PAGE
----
Programs on Paper: An Examination of Virginia's Service Delivery Area Job Training Partnership Act Title II-A Job Training Plans

by

Gwynnen Stokes Evans

Master's Thesis submitted to the Faculty of the Virginia Tech in partial fulfillment of the requirements for the degree of

Master of Science

in

Adult Learning/HRD

Approved

Albert K. Wiswell

April 17, 1997
Blacksburg, Virginia

Abstract

Programs on Paper: An Examination of Virginia's Service Delivery Area Job Training Partnership Act Title II-A Job Training Plans

Gwynnen Stokes Evans

(ABSTRACT)

A key purpose of federal job training policy is to ensure that the workforce has the skills necessary to obtain and retain gainful employment. The purpose of this study was to describe and compare key elements of Virginia's fourteen service delivery area (SDA) plans in order to determine how they would deliver programs to achieve the stated purpose of JTPA Title II-A, which targets disadvantaged adults. In addition, the plans were evaluated as to their potential to guide successful program implementation.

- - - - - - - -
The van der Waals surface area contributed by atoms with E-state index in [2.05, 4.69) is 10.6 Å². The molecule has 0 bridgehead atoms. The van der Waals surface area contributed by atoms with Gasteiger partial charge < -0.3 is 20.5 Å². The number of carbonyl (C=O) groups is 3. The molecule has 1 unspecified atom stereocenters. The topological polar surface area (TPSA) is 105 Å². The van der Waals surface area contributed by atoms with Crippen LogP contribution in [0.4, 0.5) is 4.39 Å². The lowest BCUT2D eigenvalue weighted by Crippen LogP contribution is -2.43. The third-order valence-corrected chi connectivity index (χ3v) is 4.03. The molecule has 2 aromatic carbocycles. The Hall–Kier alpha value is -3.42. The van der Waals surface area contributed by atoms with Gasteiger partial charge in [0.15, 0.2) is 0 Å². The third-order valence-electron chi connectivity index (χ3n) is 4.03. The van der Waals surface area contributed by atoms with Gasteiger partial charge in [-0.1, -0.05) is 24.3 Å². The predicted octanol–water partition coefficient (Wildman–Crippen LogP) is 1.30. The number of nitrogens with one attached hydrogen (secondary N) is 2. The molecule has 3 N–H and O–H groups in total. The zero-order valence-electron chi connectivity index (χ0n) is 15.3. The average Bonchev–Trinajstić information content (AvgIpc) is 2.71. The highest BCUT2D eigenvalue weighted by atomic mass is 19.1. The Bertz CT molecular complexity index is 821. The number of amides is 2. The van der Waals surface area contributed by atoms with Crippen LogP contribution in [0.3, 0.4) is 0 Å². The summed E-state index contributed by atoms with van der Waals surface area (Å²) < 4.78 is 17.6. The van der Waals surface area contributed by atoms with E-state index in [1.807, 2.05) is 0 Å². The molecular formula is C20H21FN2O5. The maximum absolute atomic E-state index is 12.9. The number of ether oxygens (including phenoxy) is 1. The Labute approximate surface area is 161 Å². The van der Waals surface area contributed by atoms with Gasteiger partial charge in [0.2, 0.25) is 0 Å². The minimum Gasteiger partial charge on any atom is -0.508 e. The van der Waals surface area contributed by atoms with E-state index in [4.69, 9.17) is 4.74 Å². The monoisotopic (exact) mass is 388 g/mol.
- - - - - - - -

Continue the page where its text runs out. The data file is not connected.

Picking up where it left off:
The plans were reviewed to describe and analyze who is trained, how they are trained, and what objectives the plans establish. The plans were ranked as to their fulfillment of eight criteria drawn from JTPA studies on successful program strategies and from education program planning literature.

Though the plans provided basic descriptions of SDA efforts to train disadvantaged adults, they did not reflect full use of successful strategies or education program planning techniques, especially in the areas of linking training to the local labor market and using overall evaluation. The SDAs did not use the plans to distinguish their local level activities, opting most often to meet minimal compliance with plan guidelines as to the information provided. The individual being trained is underrepresented in most of the plans. A few plans did meet many of the criteria and demonstrated how these strategies and planning tools can be reflected at this early stage of program implementation.

The plan preparation guidelines themselves were found to be a factor in the limitations of the plans. Changes in policy requiring plans to better detail their programs could enhance their effectiveness as planning tools.

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